Data released by the Census Bureau Wednesday showing a staggering 16 million children in the U.S., about one out of five kids under the age of 18, received food stamp assistance in 2014. Overall, more than 46.5 million Americans were on food stamps last year, according to the Department of Agriculture. Food stamps are officially [...]
|By: Peter Van Buren Friday January 30, 2015 9:01 am|
|By: Peterr Saturday December 6, 2014 9:01 am|
In 1953, George Marshall was awarded the Nobel Peace Prize in part for the visionary economic program to rebuild Europe after WWII that bears his name. In 2006, Muhammed Yunus was given the same honor for his work to fight against poverty through microlending. In their Nobel lectures, both point to the limits of military force when it comes to creating a lasting peace.
When I look at Ferguson, Cleveland, and New York City, it’s clear that too few people share their beliefs.
|By: Jodi N. Beggs Sunday October 12, 2014 1:59 pm|
Understanding some basic economics is crucial to understanding the world we live in, which in turn enables us to be better consumers, producers, and voters. Ha-Joon Chang’s Economics: The User’s Guide offers much of what people need in order to achieve this understanding in a way that is noticeably different from what a traditional introductory textbook looks like.
|By: Peter Van Buren Wednesday October 1, 2014 11:20 am|
Barack Obama told Americans every worker deserves to know “if you lose your job, your country will help you train for an even better one.” A nice sentiment,and politically safe; it’s just the wrong answer. Those “better jobs” don’t exist, and training doesn’t create jobs. Despite all that, every year the U.S. government spends billions of dollars on job training, with little impact. What’s the right answer?
In 2007 then-candidate Obama visited Janesville, Wisconsin, location of the oldest General Motors plant in America. Echoing his current promise to support unemployed Americans with job training, Obama proclaimed “I believe that, if our government is there to support you, this plant will be here for another hundred years.” However, two days before Christmas and just about a month before Obama’s inauguration, the plant closed forever.
|By: DSWright Monday March 31, 2014 11:33 am|
Ask a neoliberal why trickle down economics is not working in America and there are a few standard excuses offered. The excuses range from the fringier “inner city people are lazy” to the boilerplate “government is distorting markets” to the more establishment friendly “it’s a lack of education.” Let’s put racial dog whistles and reactionary ideology aside for a second and focus on the last excuse, education.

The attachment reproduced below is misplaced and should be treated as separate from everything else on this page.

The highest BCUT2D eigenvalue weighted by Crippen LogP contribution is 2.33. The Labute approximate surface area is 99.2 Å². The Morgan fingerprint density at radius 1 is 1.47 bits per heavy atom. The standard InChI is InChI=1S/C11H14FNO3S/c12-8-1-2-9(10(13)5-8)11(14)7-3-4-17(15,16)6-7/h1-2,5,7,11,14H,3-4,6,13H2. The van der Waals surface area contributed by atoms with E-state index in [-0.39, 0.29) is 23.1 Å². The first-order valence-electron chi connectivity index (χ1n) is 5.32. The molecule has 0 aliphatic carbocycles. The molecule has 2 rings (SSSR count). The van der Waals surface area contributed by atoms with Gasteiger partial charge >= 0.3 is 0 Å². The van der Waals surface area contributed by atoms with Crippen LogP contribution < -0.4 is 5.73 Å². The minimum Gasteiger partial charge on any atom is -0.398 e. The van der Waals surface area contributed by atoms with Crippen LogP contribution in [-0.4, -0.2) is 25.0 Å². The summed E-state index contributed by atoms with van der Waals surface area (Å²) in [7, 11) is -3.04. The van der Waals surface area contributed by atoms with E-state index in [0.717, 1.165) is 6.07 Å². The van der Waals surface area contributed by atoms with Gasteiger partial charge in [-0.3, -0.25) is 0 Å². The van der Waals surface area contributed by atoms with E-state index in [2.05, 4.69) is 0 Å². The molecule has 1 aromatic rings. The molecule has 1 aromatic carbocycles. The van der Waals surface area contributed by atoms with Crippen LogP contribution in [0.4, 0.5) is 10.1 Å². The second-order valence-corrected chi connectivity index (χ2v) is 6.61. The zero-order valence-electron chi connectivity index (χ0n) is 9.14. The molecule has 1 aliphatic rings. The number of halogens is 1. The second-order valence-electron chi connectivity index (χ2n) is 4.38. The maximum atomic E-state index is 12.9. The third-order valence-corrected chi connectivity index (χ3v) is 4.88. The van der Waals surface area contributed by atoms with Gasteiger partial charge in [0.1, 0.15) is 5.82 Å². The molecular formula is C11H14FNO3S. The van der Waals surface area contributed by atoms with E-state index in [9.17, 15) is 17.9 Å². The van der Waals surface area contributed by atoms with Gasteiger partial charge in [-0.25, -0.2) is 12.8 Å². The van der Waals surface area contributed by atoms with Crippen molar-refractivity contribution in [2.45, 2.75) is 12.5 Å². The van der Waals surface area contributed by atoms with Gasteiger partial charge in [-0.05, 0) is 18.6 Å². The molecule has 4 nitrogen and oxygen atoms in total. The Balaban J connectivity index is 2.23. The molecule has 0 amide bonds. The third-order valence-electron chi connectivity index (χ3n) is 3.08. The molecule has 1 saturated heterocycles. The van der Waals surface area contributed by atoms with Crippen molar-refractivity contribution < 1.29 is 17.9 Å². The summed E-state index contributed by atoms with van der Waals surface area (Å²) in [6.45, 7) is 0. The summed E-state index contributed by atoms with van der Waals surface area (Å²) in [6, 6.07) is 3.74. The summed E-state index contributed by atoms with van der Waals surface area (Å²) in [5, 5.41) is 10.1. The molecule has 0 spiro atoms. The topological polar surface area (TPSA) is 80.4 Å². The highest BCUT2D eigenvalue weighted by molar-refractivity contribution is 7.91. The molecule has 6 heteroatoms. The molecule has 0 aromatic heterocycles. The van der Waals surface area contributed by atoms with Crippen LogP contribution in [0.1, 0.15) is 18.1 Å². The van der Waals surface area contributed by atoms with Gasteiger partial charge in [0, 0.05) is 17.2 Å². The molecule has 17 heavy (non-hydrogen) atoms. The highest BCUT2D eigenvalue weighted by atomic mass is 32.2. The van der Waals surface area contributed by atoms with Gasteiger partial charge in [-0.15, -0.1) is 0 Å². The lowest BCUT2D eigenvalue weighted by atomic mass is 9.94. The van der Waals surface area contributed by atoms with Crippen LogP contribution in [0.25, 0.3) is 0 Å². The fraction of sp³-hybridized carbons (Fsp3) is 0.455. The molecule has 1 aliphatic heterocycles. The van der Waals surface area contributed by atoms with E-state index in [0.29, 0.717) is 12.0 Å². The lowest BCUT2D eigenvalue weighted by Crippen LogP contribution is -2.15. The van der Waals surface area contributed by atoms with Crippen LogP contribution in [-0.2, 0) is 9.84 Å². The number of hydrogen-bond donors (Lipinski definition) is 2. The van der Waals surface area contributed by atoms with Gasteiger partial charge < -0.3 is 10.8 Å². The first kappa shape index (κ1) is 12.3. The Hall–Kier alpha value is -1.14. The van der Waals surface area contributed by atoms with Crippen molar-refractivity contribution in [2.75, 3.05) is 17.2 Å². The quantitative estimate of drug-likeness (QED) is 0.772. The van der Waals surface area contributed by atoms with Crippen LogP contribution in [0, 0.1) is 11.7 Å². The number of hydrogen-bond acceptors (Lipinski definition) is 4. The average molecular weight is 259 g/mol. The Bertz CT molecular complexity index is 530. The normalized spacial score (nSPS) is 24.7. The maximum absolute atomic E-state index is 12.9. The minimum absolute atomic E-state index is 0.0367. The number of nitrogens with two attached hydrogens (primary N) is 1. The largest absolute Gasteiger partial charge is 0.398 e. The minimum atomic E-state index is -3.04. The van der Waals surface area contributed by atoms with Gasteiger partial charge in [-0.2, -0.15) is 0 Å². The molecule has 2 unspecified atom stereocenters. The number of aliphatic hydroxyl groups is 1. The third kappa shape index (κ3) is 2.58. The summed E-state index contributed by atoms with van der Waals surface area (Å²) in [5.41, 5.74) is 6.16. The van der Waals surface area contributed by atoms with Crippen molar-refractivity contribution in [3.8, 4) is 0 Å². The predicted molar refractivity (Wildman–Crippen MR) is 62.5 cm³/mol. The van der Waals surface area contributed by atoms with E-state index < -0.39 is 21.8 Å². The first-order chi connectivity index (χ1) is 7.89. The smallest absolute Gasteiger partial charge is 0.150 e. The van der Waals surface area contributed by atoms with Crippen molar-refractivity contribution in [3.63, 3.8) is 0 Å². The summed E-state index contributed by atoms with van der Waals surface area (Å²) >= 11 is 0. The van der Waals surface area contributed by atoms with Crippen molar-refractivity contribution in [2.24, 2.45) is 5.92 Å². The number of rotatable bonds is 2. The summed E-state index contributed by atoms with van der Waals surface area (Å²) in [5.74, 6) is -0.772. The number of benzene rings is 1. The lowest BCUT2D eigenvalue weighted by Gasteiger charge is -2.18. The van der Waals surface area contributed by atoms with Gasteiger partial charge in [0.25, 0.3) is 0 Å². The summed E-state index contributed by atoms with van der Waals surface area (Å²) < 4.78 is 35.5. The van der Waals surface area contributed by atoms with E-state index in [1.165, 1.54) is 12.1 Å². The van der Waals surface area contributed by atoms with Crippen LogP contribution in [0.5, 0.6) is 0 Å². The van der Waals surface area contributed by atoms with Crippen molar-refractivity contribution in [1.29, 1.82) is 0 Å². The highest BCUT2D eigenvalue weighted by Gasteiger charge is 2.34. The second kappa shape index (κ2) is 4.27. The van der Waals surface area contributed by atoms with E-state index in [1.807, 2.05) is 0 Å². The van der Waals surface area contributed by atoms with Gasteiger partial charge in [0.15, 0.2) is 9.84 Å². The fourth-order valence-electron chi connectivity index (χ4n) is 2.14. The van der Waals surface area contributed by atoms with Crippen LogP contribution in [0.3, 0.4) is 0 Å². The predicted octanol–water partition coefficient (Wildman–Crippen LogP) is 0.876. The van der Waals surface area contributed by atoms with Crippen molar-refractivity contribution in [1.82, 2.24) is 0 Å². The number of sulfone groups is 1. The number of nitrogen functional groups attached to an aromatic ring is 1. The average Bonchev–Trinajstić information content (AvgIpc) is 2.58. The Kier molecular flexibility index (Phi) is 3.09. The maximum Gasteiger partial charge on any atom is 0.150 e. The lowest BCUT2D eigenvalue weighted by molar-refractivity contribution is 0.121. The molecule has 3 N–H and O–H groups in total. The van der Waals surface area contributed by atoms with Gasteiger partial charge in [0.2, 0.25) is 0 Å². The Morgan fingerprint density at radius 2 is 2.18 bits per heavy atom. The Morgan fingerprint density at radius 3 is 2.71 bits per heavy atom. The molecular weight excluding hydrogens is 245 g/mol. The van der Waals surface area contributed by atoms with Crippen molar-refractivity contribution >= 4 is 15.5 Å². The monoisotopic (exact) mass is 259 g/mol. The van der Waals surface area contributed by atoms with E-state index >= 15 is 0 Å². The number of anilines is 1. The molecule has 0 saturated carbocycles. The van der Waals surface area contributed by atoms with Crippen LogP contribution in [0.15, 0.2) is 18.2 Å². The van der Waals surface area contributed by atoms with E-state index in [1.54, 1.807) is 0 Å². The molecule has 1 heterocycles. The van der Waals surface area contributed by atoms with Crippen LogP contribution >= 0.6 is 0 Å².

|By: Jane Hamsher Monday March 17, 2014 2:37 pm|
The richest man in the world also opposes raising the minimum wage, and believes that in order to prevent the social unrest that comes with mass unemployment the government should appeal to the better natures of large corporations by eliminating corporate and payroll taxes in order to encourage them to employ people they apparently won’t need.
|By: Jon Walker Thursday March 13, 2014 12:55 pm|
It is worth remembering that while the media often focus on how the latest story or international incident will affect elections, what regular people care about most has remained unchanged for years.
|By: Jon Walker Tuesday February 18, 2014 7:52 am|
Our dysfunctional government was the top problem for months but now it has dropped down to the third place. Without destructive pointless fights the focus has moved from Congress to people’s more direct concerns.
|By: Michelle Chen Sunday February 9, 2014 7:00 am|
Guided by the mythology of the “American dream”—the idea that, given the opportunity, the deserving will excel and rise above their peers—politicians often attribute unemployment to a mystical “skills gap.”
|By: Peterr Saturday January 18, 2014 9:15 am|
The headline isn’t mine, but it comes from one of my old college professors, Dale Mortensen, who won the 2010 Nobel Prize in Economics. I was fortunate enough to have studied under him for several years, and among other things, he instilled in me and my classmates a strong sense that behind all the statistics, all the equations, and and all the models are real people.
Dale died last week. I just wish that more folks in DC had had him as a professor, or would be willing to listen to the wisdom of his remarks in Sweden in 2011.